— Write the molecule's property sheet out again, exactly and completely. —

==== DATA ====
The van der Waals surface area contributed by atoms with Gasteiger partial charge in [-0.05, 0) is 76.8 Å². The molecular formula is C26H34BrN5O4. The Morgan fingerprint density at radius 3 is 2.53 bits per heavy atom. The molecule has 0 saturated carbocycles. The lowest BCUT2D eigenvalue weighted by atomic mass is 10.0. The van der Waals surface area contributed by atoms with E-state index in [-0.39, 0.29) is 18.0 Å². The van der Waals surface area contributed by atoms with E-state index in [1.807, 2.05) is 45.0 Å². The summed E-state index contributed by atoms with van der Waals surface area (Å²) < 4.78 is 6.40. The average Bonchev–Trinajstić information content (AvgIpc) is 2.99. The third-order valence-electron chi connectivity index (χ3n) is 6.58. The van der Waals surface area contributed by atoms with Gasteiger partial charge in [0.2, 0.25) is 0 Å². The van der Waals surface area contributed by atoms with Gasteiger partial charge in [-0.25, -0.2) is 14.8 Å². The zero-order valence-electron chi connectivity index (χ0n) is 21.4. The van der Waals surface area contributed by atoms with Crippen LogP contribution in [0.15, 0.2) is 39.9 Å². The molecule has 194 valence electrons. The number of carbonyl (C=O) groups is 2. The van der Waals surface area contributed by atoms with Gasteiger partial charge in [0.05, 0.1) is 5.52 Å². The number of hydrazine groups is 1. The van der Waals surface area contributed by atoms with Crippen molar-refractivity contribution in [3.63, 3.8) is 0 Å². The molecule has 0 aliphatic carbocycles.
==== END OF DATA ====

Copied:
The van der Waals surface area contributed by atoms with Gasteiger partial charge in [-0.05, 0) is 76.8 Å². The molecular formula is C26H34BrN5O4. The Morgan fingerprint density at radius 3 is 2.53 bits per heavy atom. The molecule has 0 saturated carbocycles. The lowest BCUT2D eigenvalue weighted by atomic mass is 10.0. The van der Waals surface area contributed by atoms with E-state index in [-0.39, 0.29) is 18.0 Å². The van der Waals surface area contributed by atoms with E-state index in [1.807, 2.05) is 45.0 Å². The summed E-state index contributed by atoms with van der Waals surface area (Å²) < 4.78 is 6.40. The average Bonchev–Trinajstić information content (AvgIpc) is 2.99. The third-order valence-electron chi connectivity index (χ3n) is 6.58. The van der Waals surface area contributed by atoms with Gasteiger partial charge in [0.2, 0.25) is 0 Å². The van der Waals surface area contributed by atoms with Gasteiger partial charge in [-0.25, -0.2) is 14.8 Å². The zero-order valence-electron chi connectivity index (χ0n) is 21.4. The van der Waals surface area contributed by atoms with Crippen LogP contribution in [0.15, 0.2) is 39.9 Å². The molecule has 194 valence electrons. The number of carbonyl (C=O) groups is 2. The van der Waals surface area contributed by atoms with Gasteiger partial charge in [0.05, 0.1) is 5.52 Å². The number of hydrazine groups is 1. The van der Waals surface area contributed by atoms with Crippen molar-refractivity contribution in [3.63, 3.8) is 0 Å². The molecule has 0 aliphatic carbocycles.